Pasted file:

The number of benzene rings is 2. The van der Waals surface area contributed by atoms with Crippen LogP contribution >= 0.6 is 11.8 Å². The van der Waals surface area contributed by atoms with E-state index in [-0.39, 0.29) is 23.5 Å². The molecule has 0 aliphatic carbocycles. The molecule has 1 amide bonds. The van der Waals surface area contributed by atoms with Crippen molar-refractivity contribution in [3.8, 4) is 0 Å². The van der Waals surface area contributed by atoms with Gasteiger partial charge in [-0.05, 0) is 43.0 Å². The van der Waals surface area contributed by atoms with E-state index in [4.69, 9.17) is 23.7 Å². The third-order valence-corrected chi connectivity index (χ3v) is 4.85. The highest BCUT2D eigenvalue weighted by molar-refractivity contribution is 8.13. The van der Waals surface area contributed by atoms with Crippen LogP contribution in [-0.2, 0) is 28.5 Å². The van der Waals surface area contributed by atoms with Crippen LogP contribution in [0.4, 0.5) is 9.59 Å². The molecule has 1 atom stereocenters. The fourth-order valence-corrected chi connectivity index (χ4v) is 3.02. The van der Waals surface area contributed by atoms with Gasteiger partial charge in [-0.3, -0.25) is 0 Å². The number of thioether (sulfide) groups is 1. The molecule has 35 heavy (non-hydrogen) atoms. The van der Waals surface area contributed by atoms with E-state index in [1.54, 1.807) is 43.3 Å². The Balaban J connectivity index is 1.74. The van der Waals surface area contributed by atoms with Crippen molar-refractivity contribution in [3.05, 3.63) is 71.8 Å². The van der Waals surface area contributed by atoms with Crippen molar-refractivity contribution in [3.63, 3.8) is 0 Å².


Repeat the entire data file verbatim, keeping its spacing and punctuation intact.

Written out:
The number of benzene rings is 2. The van der Waals surface area contributed by atoms with Crippen LogP contribution >= 0.6 is 11.8 Å². The van der Waals surface area contributed by atoms with E-state index in [-0.39, 0.29) is 23.5 Å². The molecule has 0 aliphatic carbocycles. The molecule has 1 amide bonds. The van der Waals surface area contributed by atoms with Crippen molar-refractivity contribution in [3.8, 4) is 0 Å². The van der Waals surface area contributed by atoms with Gasteiger partial charge in [-0.05, 0) is 43.0 Å². The van der Waals surface area contributed by atoms with E-state index in [4.69, 9.17) is 23.7 Å². The third-order valence-corrected chi connectivity index (χ3v) is 4.85. The highest BCUT2D eigenvalue weighted by molar-refractivity contribution is 8.13. The van der Waals surface area contributed by atoms with Crippen LogP contribution in [-0.2, 0) is 28.5 Å². The van der Waals surface area contributed by atoms with Crippen LogP contribution in [0.4, 0.5) is 9.59 Å². The molecule has 1 atom stereocenters. The fourth-order valence-corrected chi connectivity index (χ4v) is 3.02. The van der Waals surface area contributed by atoms with Gasteiger partial charge in [-0.3, -0.25) is 0 Å². The number of thioether (sulfide) groups is 1. The molecule has 35 heavy (non-hydrogen) atoms. The van der Waals surface area contributed by atoms with E-state index in [1.54, 1.807) is 43.3 Å². The Balaban J connectivity index is 1.74. The van der Waals surface area contributed by atoms with Crippen molar-refractivity contribution in [3.05, 3.63) is 71.8 Å². The van der Waals surface area contributed by atoms with Crippen molar-refractivity contribution in [3.63, 3.8) is 0 Å².